Providing the Personal Touch

But it’s the dispensary’s knowledgeable salespeople who keep customers coming back.

“Our training program is pretty robust,” said Brian Nowak, general manager at Simply Pure. “We make you take three quizzes and a 50-question test.”

The test and quizzes cover everything from compliance and sales limits to knowledge of the store’s products.

“They have to pass that with flying colors before they’re ever allowed on the floor,” Nowak said. “We’ll also take the time to educate our customers. We’ll take 20 to 30 minutes if that’s what it takes to make sure they know what they’re purchasing and that they’re aware of how to use it.”

Special Events a Draw

Like other dispensaries, Seattle-based Ocean Greens operates a points-based loyalty system (one point per visit and 10% off when a customer accumulates 10 points). The company also has events in its stores — concerts, glass blowing and artist demonstrations — as well as vendor days, during which growers or edibles manufacturers are invited to discuss their products with Ocean Greens customers.

“Vendor days are very cool and a must for the industry,” said the store’s owner, Ocean Greens (yes, he legally changed his name). “It’s nice for them to explain directly to patients how their products work.

“We also sponsor concerts and pingpong tournaments outside of our store,” Greens said. “We have pre-roll tournaments, but instead of using marijuana – because it’s illegal – we use parsley.”

Ocean Greens, which is open from 8 a.m. until midnight, also offers specials at certain times of the day: early bird, happy hour and late-night munchies.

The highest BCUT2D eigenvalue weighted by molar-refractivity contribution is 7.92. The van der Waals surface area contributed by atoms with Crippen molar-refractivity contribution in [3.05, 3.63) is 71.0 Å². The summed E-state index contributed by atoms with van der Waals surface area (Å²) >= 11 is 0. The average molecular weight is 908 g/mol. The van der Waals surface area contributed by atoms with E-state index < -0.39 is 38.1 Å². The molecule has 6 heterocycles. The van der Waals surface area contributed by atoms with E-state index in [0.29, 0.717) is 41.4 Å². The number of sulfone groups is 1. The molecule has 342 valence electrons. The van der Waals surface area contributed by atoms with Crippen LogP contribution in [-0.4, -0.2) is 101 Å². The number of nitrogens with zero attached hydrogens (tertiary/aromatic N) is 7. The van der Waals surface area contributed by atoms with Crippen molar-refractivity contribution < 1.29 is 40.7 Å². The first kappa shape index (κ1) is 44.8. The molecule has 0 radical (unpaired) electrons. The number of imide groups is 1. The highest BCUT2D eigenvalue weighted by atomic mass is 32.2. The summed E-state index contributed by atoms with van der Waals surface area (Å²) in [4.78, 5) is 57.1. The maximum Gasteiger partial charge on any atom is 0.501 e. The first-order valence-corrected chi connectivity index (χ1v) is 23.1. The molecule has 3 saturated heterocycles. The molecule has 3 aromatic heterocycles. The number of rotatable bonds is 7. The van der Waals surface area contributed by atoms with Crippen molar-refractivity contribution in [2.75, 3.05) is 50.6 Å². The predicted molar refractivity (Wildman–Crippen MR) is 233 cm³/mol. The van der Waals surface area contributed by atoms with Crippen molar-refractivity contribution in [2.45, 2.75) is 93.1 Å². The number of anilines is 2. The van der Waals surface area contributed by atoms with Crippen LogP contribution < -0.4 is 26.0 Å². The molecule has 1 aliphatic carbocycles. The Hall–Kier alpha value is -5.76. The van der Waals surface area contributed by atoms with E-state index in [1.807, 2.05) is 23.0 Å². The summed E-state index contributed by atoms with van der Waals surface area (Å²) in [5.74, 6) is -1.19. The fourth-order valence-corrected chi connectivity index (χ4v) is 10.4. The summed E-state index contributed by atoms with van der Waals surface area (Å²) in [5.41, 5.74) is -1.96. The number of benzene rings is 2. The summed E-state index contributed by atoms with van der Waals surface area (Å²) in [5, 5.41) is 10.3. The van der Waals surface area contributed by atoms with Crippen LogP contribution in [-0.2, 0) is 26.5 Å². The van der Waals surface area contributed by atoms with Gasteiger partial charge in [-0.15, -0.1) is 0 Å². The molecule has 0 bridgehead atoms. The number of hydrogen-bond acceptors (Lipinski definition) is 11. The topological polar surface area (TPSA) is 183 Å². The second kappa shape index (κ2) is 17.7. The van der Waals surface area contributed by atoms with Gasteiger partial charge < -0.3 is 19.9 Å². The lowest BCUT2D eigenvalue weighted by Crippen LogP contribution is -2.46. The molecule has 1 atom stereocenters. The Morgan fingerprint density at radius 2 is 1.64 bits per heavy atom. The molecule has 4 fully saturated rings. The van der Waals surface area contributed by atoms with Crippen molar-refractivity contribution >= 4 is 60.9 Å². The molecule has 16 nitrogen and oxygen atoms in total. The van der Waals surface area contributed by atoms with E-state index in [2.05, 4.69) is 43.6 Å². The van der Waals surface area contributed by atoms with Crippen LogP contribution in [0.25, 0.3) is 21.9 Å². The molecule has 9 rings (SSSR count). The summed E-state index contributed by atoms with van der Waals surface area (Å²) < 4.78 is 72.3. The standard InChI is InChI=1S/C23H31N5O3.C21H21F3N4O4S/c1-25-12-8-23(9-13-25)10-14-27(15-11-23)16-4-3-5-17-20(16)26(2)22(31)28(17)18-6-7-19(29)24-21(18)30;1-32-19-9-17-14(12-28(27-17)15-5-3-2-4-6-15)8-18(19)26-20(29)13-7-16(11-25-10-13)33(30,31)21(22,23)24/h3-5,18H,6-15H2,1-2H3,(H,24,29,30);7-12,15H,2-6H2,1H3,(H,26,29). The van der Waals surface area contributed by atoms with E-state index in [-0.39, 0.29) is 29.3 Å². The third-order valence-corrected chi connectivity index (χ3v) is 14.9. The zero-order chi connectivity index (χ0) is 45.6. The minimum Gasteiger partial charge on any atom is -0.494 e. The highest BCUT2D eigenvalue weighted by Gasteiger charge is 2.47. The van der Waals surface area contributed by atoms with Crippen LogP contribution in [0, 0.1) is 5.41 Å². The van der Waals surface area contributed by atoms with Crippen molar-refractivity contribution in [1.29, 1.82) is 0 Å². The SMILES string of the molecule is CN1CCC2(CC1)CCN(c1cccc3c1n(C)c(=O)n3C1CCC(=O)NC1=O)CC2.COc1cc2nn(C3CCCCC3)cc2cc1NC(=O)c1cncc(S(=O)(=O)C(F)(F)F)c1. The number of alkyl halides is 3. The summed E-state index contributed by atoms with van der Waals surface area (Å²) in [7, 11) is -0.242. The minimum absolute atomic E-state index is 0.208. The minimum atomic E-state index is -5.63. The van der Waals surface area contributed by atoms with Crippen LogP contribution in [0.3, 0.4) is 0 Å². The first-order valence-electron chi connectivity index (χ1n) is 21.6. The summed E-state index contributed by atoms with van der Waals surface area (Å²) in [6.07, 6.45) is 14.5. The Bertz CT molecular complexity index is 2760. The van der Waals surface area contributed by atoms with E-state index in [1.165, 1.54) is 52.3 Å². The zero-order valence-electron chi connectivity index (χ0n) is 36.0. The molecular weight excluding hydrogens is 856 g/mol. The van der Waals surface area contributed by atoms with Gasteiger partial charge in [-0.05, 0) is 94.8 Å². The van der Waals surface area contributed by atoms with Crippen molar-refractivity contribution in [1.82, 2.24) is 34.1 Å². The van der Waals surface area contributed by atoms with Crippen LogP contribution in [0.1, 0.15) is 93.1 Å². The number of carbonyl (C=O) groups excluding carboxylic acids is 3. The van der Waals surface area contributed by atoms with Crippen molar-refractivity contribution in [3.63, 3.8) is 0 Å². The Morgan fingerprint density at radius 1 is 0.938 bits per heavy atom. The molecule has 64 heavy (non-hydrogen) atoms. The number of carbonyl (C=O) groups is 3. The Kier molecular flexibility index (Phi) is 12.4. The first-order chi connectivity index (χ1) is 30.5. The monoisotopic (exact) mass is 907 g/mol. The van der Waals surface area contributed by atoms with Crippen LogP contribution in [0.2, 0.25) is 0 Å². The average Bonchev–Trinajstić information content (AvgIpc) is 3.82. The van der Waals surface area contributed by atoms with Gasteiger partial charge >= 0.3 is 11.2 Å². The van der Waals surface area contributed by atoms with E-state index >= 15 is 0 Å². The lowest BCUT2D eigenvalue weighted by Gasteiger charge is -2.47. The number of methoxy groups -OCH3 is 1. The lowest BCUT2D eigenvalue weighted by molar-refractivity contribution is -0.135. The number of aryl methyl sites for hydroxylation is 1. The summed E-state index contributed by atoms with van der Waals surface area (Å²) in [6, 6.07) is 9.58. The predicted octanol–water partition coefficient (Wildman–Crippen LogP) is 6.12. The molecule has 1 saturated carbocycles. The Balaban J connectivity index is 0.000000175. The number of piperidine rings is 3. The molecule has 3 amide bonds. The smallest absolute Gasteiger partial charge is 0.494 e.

Luring Customers into the Store

Denver has more than 300 dispensaries, so competition is steep, particularly if the cannabis retailer is off the beaten path like L’Eagle Services, which has a points-based loyalty program and sends text messages and emails that alert its customers to specials the store is running.

“Someone has to drive by a minimum of seven dispensaries to get to our store, so they really have to want to come here,” L’Eagle owner Amy Andrle said. “Feet in the door is tough, and it’s something we really have to focus on. We reward them with quality.”

And by quality she means that L’Eagle offers the only Clean Green Certified products in the city – the cannabis industry’s equivalent of the USDA Organic seal.

“That speaks to a certain type of consumer, and there’s value in that,” Andrle said, adding that loyal customers may write reviews on platforms like Yelp, Leafly and Weedmaps. “If someone only shops with us, they’re likely talking about our products and why our products are different.”

 

Neighborhood Passport

Simply Pure is handing its customers passports to savings.

The Denver marijuana dispensary has teamed up with other businesses in the city’s trendy Lower Highland neighborhood to offer discounts on everything from donuts to kombucha in Passport to 420, a green booklet designed to look like a passport. Participating companies paid to be part of the passport, and the money went toward the design and print costs.

Simply Pure customers get a pre-roll or single-serving edible for every stamp they score from one of the five participating businesses. The participating businesses in the ultra-walkable neighborhood also offer specials: a margarita for $4.20 from a neighborhood Mexican restaurant; 20% off drinks on tap at the kombucha establishment; or a buy-one-get-one-free donut.

“As soon as this passport book was out and finalized, there were three or four other businesses in the neighborhood that came in and said, ‘We should be a part of that,’” Simply Pure General Manager Brian Nowak said.

Other cannabis businesses offer specials in the book. OpenVape is advertising 15% off Craft Reserve cartridges, and CannaPunch is offering 10% off its products purchased at Simply Pure.

And, of course, Simply Pure advertises its own specials in the Passport to 420 booklet. There’s a coupon promoting happy hour prices any time, which allows customers to get 20% off Simply Pure concentrates or $4.20 pre-rolls.

Like any passport, this one also has an expiration date, so Simply Pure is already looking at what’s next.

“We want to follow it up with a similar passport book,” Nowak said.

– Margaret Jackson